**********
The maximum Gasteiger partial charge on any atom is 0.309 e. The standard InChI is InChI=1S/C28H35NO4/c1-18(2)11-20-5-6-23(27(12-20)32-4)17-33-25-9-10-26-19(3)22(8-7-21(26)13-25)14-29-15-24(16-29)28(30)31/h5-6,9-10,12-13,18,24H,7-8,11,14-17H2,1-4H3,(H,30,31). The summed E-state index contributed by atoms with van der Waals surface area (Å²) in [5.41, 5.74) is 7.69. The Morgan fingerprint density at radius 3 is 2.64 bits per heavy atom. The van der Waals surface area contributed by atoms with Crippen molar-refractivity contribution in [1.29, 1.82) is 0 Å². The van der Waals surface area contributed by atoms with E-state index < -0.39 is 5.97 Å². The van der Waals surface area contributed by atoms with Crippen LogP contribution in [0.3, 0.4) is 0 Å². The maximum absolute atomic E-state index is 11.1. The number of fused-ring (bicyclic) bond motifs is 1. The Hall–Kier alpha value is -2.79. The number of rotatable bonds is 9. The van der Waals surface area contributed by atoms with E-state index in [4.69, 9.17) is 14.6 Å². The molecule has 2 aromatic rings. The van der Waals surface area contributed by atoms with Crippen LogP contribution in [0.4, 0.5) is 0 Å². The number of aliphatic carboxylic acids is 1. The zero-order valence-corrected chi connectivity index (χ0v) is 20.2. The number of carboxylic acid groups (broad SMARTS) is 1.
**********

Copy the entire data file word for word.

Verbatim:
The maximum Gasteiger partial charge on any atom is 0.309 e. The standard InChI is InChI=1S/C28H35NO4/c1-18(2)11-20-5-6-23(27(12-20)32-4)17-33-25-9-10-26-19(3)22(8-7-21(26)13-25)14-29-15-24(16-29)28(30)31/h5-6,9-10,12-13,18,24H,7-8,11,14-17H2,1-4H3,(H,30,31). The summed E-state index contributed by atoms with van der Waals surface area (Å²) in [5.41, 5.74) is 7.69. The Morgan fingerprint density at radius 3 is 2.64 bits per heavy atom. The van der Waals surface area contributed by atoms with Crippen molar-refractivity contribution in [1.29, 1.82) is 0 Å². The van der Waals surface area contributed by atoms with E-state index < -0.39 is 5.97 Å². The van der Waals surface area contributed by atoms with Crippen LogP contribution in [0.3, 0.4) is 0 Å². The maximum absolute atomic E-state index is 11.1. The number of fused-ring (bicyclic) bond motifs is 1. The Hall–Kier alpha value is -2.79. The number of rotatable bonds is 9. The van der Waals surface area contributed by atoms with E-state index in [4.69, 9.17) is 14.6 Å². The molecule has 2 aromatic rings. The van der Waals surface area contributed by atoms with Crippen LogP contribution in [0.4, 0.5) is 0 Å². The number of aliphatic carboxylic acids is 1. The zero-order valence-corrected chi connectivity index (χ0v) is 20.2. The number of carboxylic acid groups (broad SMARTS) is 1.